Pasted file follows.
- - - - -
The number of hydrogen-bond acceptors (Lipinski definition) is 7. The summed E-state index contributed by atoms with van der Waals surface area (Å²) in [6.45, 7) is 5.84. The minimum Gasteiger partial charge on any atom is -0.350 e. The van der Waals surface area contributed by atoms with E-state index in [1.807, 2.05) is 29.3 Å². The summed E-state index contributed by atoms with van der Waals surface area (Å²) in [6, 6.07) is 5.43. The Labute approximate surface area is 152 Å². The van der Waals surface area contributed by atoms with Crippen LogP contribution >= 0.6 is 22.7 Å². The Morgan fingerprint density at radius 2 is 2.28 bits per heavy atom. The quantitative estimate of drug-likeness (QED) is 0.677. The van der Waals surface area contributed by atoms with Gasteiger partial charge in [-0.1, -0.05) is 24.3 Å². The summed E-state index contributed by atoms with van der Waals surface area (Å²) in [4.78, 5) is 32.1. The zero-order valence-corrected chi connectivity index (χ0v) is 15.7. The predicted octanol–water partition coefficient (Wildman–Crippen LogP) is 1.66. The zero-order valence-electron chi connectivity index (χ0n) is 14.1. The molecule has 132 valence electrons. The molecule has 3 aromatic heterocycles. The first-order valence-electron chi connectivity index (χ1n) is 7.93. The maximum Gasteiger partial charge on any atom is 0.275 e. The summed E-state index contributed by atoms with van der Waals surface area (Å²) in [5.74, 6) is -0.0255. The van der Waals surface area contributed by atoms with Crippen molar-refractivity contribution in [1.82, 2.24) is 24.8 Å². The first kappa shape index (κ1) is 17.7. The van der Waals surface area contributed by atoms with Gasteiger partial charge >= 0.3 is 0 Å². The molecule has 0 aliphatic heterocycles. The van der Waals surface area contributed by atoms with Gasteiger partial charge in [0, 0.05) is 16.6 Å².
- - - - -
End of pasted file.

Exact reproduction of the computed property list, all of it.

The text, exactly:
The number of hydrogen-bond acceptors (Lipinski definition) is 7. The summed E-state index contributed by atoms with van der Waals surface area (Å²) in [6.45, 7) is 5.84. The minimum Gasteiger partial charge on any atom is -0.350 e. The van der Waals surface area contributed by atoms with E-state index in [1.807, 2.05) is 29.3 Å². The summed E-state index contributed by atoms with van der Waals surface area (Å²) in [6, 6.07) is 5.43. The Labute approximate surface area is 152 Å². The van der Waals surface area contributed by atoms with Crippen LogP contribution >= 0.6 is 22.7 Å². The Morgan fingerprint density at radius 2 is 2.28 bits per heavy atom. The quantitative estimate of drug-likeness (QED) is 0.677. The van der Waals surface area contributed by atoms with Gasteiger partial charge in [-0.1, -0.05) is 24.3 Å². The summed E-state index contributed by atoms with van der Waals surface area (Å²) in [4.78, 5) is 32.1. The zero-order valence-corrected chi connectivity index (χ0v) is 15.7. The predicted octanol–water partition coefficient (Wildman–Crippen LogP) is 1.66. The zero-order valence-electron chi connectivity index (χ0n) is 14.1. The molecule has 132 valence electrons. The molecule has 3 aromatic heterocycles. The first-order valence-electron chi connectivity index (χ1n) is 7.93. The maximum Gasteiger partial charge on any atom is 0.275 e. The summed E-state index contributed by atoms with van der Waals surface area (Å²) in [5.74, 6) is -0.0255. The van der Waals surface area contributed by atoms with Crippen molar-refractivity contribution in [1.82, 2.24) is 24.8 Å². The first kappa shape index (κ1) is 17.7. The van der Waals surface area contributed by atoms with Gasteiger partial charge >= 0.3 is 0 Å². The molecule has 0 aliphatic heterocycles. The van der Waals surface area contributed by atoms with Gasteiger partial charge in [0, 0.05) is 16.6 Å².